December 20, 2014, 08:58:03 AM

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Messages - Lee Jay

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1
Lenses / Re: Quick Comparison: Canon's new 400mm Options
« on: December 19, 2014, 10:28:32 PM »
It's late, and I'm tired, so I don't entirely trust my results here.  However, if I'm right, this will explain these results.

The theoretical maximums, simply caused by diffraction, are 1555 lp/ph for f/5.6 and 2199 lp/ph for f/4.

So, the reason the 100-400L improved less is that there's less room to improve between the old one and the diffraction limit than there was for the old 400/4DO which has a higher diffraction limit due to its faster f-stop.

In fact, the result for the 100-400L II is just 1% less than what I'd calculate from a perfect f/5.6 lens behind an AA filter.  And that 1% number is based on a rule-of-thumb for the AA filter that itself is less accurate than 1%.

2
Lenses / Re: Quick Comparison: Canon's new 400mm Options
« on: December 19, 2014, 08:33:35 PM »
This one seems to focus more accurately and faster, have lower CA and flare, retain nearly full sharpness when the IS elements are not centered, have better handling, and have dramatically better IS.

Those are all solutions to the exact problems I had with the original (which I own at work).  The original has pretty good optical performance under ideal conditions.  This one is taken with the original with stacked 1.4x TCs on a Rebel T2i.



The new one will give people the ability to get slightly better resolution with lower CA and flare, and to get that performance far more often in the real world.  It also seems to take almost no hit at all from a 1.4x, which is pretty amazing.

I asked for it many times before, and now Canon has delivered the ultimate handheld reach system - the 7DII + 100-400L II + 1.4x TC III.

3
Lenses / Re: Quick Comparison: Canon's new 400mm Options
« on: December 19, 2014, 08:17:40 PM »
Check out photozone.de results! The new 100-400 II is killer! It actually handily beats the 70-300L and 70-200 2.8 IS II at 200mm!! And it's crazy good at 300mm too. And the 400mm is fine and big jump from the old version and, other than for edges, old slow prime!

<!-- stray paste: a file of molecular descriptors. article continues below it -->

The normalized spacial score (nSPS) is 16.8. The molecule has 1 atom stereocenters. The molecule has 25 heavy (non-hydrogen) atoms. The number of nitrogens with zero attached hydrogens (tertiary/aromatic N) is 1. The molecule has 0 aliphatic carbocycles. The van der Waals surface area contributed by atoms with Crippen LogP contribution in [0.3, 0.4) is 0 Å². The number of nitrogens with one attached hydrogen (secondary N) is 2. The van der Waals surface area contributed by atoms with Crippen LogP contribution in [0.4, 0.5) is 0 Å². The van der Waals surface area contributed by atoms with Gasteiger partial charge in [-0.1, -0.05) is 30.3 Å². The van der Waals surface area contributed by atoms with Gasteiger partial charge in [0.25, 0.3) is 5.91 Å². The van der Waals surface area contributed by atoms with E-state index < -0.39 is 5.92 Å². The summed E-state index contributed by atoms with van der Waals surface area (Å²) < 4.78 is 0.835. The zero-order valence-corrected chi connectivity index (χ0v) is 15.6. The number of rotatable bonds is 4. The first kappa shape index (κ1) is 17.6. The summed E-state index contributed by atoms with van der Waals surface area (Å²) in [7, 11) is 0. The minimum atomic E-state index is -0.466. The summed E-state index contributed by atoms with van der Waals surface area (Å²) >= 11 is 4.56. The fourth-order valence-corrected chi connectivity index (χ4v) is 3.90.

For whatever reason, I find that photozone.de results have most often matched what I've personally seen.

As usual, PZ gets the numbers all wrong.

http://www.the-digital-picture.com/Reviews/ISO-12233-Sample-Crops.aspx?Lens=687&Camera=453&Sample=0&FLI=3&API=0&LensComp=972&CameraComp=453&SampleComp=0&FLIComp=2&APIComp=0

Here's an interesting one.  This is the 70-200/2.8L IS II + 2x TC III versus the new 100-400L IS II + 1.4x TC III both 1/3 of a stop down.  The 70-200+2x is sharper in the middle but softer on the edges.

http://www.the-digital-picture.com/Reviews/ISO-12233-Sample-Crops.aspx?Lens=687&Camera=453&Sample=0&FLI=5&API=3&LensComp=972&CameraComp=453&SampleComp=0&FLIComp=5&APIComp=3

4
Lenses / Re: Introducing the Canon EF 100-400 f/4.5-5.6L IS II
« on: December 19, 2014, 01:22:12 PM »

My 100-400 was very sharp.  I think a key criterion for the MkII will be performance with the 1.4xIII, given the availability of f/8 AF on multiple bodies including the 7DII.  The MkI didn't take a TC well.

Yeah, it did.  But the new one is quite a bit better, especially off-axis.

http://www.the-digital-picture.com/Reviews/ISO-12233-Sample-Crops.aspx?Lens=972&Camera=453&Sample=0&FLI=5&API=0&LensComp=113&CameraComp=453&SampleComp=0&FLIComp=8&APIComp=2

5
Lenses / Re: Introducing the Canon EF 100-400 f/4.5-5.6L IS II
« on: December 19, 2014, 09:24:09 AM »
I think apart from a rotating zoom (to which people seem to have mixed feelings) the usability with the TCs as confirmed by the MTFs, a reliable and more powerful IS, along with the much improved IQ is a sufficiently good reason for the widespread welcome this lens is getting.

Seems like the only thing missing is the much improved IQ.  Roger's initial, cursory tests over at the rental place indicate it's only around 4% sharper on average.  Of course there are other IQ considerations like flare, CA, distortion, contrast, color reproduction, etc., but 4% better sharpness isn't exactly a slam dunk.   ???

To be clear, I'm looking forward to getting this guy and I want to love the heck out of every aspect of it.  But 4% pales in comparison to the 40% improvement of the 400 DO II over its predecessor.

As I keep telling people, the old one was very good optically, but only under ideal conditions (IS off or stopped down a stop).  The new one seems to be massively better under regular high stress conditions (wide oopen with the IS in, and in resisting flare and CA.

6
EOS Bodies / Re: High Megapixel Camera Coming in 2015 [CR3]
« on: December 18, 2014, 10:10:20 PM »

Yes tiny pixels = miserable ISO performance. 


Small sensors do, small pixels are helpful, not hurtful.

7
EOS Bodies / Re: High Megapixel Camera Coming in 2015 [CR3]
« on: December 18, 2014, 09:44:38 PM »
remember folks..... we are talking about a FF camera with the same pixel size as the 7D2. It will have very similar IQ to the 7D2. It will have very similar ISO performance to the 7D2.

You can't have the megapixel count of tiny pixels and the performance of large pixels. You can have one or the other... or a compromise. You can't have both. The 6D, 5D3, and 1DX will be superior in low light.

That's why I think it will be a new series, not an update of an existing series.

You're off the rails.  Just making the sensor bigger - with the same sized pixels - will improve high ISO performance by 1 1/3 stops.